How put my original songs' melodies in note form on paper so that the melody can be played on an instrument. (I normally just play the chords on piano or guitar and sing the melody but I want the melody to be in written musical notes so it can be played.

  • You're essentially asking how to learn to read and write musical notation. That's a very big question, and a lot of what you need to know is covered in this question Jul 18, 2016 at 21:53
  • There are also people out there with these skills already, having taken years to hone them. They will transcribe songs for you - at a price, and probably a lot cheaper and quicker than getting the appropriate experience yourself.
    – Tim
    Jul 19, 2016 at 7:32

3 Answers 3


Mary, As a guitarist and song writer, myself, I know what you want. I spent almost 10,000 hours on the guitar and on the serious study of music to get to the point that I could begin to write music. It does not come easy. It takes time, maybe less for you, maybe more. Sure, I hear there are musical programs that will write for you. Never tried them. But, as an artist it has to be yours. I also learned that the way you write your music does not make it written in stone. There are more ways than one to write a song and you may change it later to be closer to what you mean. Start where you are, study music theory also study songs. By that I mean, look at the sheet music of many songs and study the chord progression such as ii V I, or I, IV, V. Dissecting songs will be very helpful to you in understanding how others wrote great music and how you can. You will see in song writing that the chord progressions are used over and over so it is good to learn them. You will also study how the song writer used the various quarter notes, eighth notes, dotted notes, rests and syncopation. By seeing how they did it, you will begin to see these patterns in your own music. That will be your Ah Ha moment and it is cool to look a a new piece of music and say, I wrote that! It is a slow effort. If you want to write, realize it will take time, but there will be great rewards.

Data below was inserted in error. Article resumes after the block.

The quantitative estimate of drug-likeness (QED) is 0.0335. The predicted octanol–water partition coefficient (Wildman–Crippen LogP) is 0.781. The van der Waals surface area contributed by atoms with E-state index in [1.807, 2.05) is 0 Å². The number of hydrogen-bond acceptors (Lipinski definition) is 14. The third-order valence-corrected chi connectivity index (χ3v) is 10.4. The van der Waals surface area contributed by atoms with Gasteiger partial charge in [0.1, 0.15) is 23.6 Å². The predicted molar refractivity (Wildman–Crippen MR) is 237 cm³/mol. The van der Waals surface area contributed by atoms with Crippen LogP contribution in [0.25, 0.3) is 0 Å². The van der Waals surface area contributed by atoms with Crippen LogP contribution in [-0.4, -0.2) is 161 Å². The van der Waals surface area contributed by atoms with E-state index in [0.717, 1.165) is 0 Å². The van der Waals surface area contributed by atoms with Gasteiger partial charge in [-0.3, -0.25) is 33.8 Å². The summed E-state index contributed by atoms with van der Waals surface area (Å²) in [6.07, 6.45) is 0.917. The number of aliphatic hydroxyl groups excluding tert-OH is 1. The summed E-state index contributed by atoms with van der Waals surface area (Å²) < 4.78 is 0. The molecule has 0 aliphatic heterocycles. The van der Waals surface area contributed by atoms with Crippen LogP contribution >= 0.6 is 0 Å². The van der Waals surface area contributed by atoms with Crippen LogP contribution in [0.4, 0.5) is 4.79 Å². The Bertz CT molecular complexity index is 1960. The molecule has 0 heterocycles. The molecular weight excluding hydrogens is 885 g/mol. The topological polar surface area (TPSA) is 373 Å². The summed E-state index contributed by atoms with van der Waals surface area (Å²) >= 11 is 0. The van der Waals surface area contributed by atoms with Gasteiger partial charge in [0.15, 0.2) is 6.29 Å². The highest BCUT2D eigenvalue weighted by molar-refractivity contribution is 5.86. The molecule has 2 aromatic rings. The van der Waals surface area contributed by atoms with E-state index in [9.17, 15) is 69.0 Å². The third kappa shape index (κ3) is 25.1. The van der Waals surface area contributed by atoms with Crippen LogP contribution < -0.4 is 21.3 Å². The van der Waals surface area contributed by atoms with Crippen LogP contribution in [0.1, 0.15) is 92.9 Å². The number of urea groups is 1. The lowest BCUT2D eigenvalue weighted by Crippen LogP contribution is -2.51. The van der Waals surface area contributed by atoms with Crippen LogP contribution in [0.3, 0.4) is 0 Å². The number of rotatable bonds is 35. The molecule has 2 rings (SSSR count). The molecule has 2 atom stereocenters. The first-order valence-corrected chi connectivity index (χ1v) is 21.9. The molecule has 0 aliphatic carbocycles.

• This is a good answer. Agree with everything. In my second lyric writing class at Berklee.
    – blusician
    Jul 19, 2016 at 12:45

You can record yourself singing the song and then analyse it in any pitch correction software e.g Image Line's Newtone or Melodyne.


You'll need to learn the basics of how to read and write music from a book. That shouldn't take too long if you're not trying to do anything too clever.

I found with my early attempts at transcribing music that I would get the right notes, but the timing would be completely wrong. I might even discover that the music wasn't in the time signature I thought it was. The best solution I found for that was to enter the score onto my computer (I use MuseScore, which is free), and get the computer to play it back to me. It's soon obvious if it's not right.

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